Orlando Sentinel columnist Matt Murschel thinks the Heisman Trust should rethink giving the award to a freshman, after the way it has purportedly gone to Johnny Manziel’s head this offseason. Murschel terms Manziel “a persona living a rock-star lifestyle in the body of a 20-year-old college student.”
After the offseason that Manziel has had, the Heisman Trust should rethink giving the award to a first-year player again.
The pictures tell the story. There’s the ones of him at a club with friends, or courtside at an NBA game, or dressed up as Scooby-Doo next to scantily clad coeds, or the ones where he is enjoying spring break on the sandy beaches of Cabo.
Each documents the life of an average college student, but in Manziel’s case, he is not your average college student. He’s the reigning Heisman Trophy winner, which means everything he does – good or bad – is magnified 10-fold.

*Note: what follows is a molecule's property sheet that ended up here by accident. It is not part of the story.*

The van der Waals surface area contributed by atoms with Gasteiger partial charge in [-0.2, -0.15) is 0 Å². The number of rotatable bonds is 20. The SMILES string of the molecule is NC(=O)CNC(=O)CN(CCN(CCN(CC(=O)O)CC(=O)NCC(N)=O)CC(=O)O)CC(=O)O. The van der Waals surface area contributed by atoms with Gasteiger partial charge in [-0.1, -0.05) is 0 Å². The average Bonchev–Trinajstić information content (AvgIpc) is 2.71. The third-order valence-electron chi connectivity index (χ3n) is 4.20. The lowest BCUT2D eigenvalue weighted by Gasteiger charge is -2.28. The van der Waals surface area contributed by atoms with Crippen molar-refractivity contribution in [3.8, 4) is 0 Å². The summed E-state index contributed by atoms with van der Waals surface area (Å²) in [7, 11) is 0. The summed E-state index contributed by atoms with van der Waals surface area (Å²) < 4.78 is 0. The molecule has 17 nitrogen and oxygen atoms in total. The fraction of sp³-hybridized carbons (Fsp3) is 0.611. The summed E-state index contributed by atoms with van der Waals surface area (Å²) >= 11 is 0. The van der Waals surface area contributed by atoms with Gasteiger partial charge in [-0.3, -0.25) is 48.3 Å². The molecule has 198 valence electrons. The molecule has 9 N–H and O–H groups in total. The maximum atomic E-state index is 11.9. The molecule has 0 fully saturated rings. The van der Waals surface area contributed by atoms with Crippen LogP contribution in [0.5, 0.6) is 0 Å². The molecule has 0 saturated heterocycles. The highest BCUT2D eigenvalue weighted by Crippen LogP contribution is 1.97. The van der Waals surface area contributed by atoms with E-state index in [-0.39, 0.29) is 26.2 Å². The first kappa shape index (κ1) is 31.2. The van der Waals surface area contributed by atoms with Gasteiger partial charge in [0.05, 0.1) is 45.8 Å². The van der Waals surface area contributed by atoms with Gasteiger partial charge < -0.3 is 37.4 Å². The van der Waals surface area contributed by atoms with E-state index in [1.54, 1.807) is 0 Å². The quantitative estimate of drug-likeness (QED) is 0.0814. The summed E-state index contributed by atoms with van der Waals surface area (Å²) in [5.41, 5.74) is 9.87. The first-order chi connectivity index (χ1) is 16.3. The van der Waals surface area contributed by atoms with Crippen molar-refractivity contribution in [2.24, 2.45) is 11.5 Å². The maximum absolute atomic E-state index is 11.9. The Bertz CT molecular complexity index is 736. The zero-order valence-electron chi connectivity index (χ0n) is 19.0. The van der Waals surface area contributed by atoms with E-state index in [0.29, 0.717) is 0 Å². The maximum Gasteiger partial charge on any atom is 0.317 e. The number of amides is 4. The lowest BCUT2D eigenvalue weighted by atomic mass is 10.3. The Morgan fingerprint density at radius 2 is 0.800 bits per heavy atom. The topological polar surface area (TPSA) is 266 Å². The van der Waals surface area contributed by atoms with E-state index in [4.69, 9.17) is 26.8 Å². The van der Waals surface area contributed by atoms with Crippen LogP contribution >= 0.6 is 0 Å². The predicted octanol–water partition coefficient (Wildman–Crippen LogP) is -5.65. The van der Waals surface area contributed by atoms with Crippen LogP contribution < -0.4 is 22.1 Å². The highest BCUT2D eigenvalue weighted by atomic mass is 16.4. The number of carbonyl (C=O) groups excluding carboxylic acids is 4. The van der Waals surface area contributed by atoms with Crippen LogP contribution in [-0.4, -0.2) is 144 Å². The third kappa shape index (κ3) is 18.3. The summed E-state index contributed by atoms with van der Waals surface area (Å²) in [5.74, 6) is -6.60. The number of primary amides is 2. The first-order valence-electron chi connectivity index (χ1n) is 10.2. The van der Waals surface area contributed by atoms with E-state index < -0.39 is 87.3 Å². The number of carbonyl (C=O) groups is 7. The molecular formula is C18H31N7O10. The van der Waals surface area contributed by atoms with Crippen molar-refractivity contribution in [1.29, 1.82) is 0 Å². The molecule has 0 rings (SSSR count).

What precisely has Manziel done that is wrong or indecent? Is his girlfriend not girl-next-doory enough for a Heisman-winner? Does that party he was at look a little too fun? Has he not been demure enough about his parents being affluent? Did he get a little too heated during a practice?
This story is not about Johnny Manziel. It is about middle-aged men imbuing false chivalry into a football award and having the romance dashed. The Heisman is not a knighthood. It is an award for being the best college football player. Johnny Manziel was the best college football player. He does not need to get over a football award. Those who write about the award need to get over themselves.